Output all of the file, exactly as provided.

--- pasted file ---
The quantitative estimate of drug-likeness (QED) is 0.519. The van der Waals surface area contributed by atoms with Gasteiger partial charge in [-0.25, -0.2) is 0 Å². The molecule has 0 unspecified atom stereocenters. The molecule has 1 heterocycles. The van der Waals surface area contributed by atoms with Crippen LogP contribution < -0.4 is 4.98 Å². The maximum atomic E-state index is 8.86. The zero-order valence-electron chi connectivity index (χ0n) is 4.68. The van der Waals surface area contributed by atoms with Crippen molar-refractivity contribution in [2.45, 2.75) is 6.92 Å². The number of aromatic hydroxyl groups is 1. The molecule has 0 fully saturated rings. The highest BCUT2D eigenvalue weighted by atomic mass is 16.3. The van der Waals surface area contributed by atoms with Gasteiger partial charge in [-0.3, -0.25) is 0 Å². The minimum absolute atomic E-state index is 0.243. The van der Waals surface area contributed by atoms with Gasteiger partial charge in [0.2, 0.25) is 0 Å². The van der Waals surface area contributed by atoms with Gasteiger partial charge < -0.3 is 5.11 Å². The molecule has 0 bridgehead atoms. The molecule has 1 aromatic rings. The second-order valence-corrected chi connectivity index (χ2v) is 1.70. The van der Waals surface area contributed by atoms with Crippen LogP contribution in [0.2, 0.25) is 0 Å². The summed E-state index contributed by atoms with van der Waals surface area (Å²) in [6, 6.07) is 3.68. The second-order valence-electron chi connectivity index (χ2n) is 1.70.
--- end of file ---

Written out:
The quantitative estimate of drug-likeness (QED) is 0.519. The van der Waals surface area contributed by atoms with Gasteiger partial charge in [-0.25, -0.2) is 0 Å². The molecule has 0 unspecified atom stereocenters. The molecule has 1 heterocycles. The van der Waals surface area contributed by atoms with Crippen LogP contribution < -0.4 is 4.98 Å². The maximum atomic E-state index is 8.86. The zero-order valence-electron chi connectivity index (χ0n) is 4.68. The van der Waals surface area contributed by atoms with Crippen molar-refractivity contribution in [2.45, 2.75) is 6.92 Å². The number of aromatic hydroxyl groups is 1. The molecule has 0 fully saturated rings. The highest BCUT2D eigenvalue weighted by atomic mass is 16.3. The van der Waals surface area contributed by atoms with Gasteiger partial charge in [-0.3, -0.25) is 0 Å². The minimum absolute atomic E-state index is 0.243. The van der Waals surface area contributed by atoms with Gasteiger partial charge in [0.2, 0.25) is 0 Å². The van der Waals surface area contributed by atoms with Gasteiger partial charge < -0.3 is 5.11 Å². The molecule has 0 bridgehead atoms. The molecule has 1 aromatic rings. The second-order valence-corrected chi connectivity index (χ2v) is 1.70. The van der Waals surface area contributed by atoms with Crippen LogP contribution in [0.2, 0.25) is 0 Å². The summed E-state index contributed by atoms with van der Waals surface area (Å²) in [6, 6.07) is 3.68. The second-order valence-electron chi connectivity index (χ2n) is 1.70.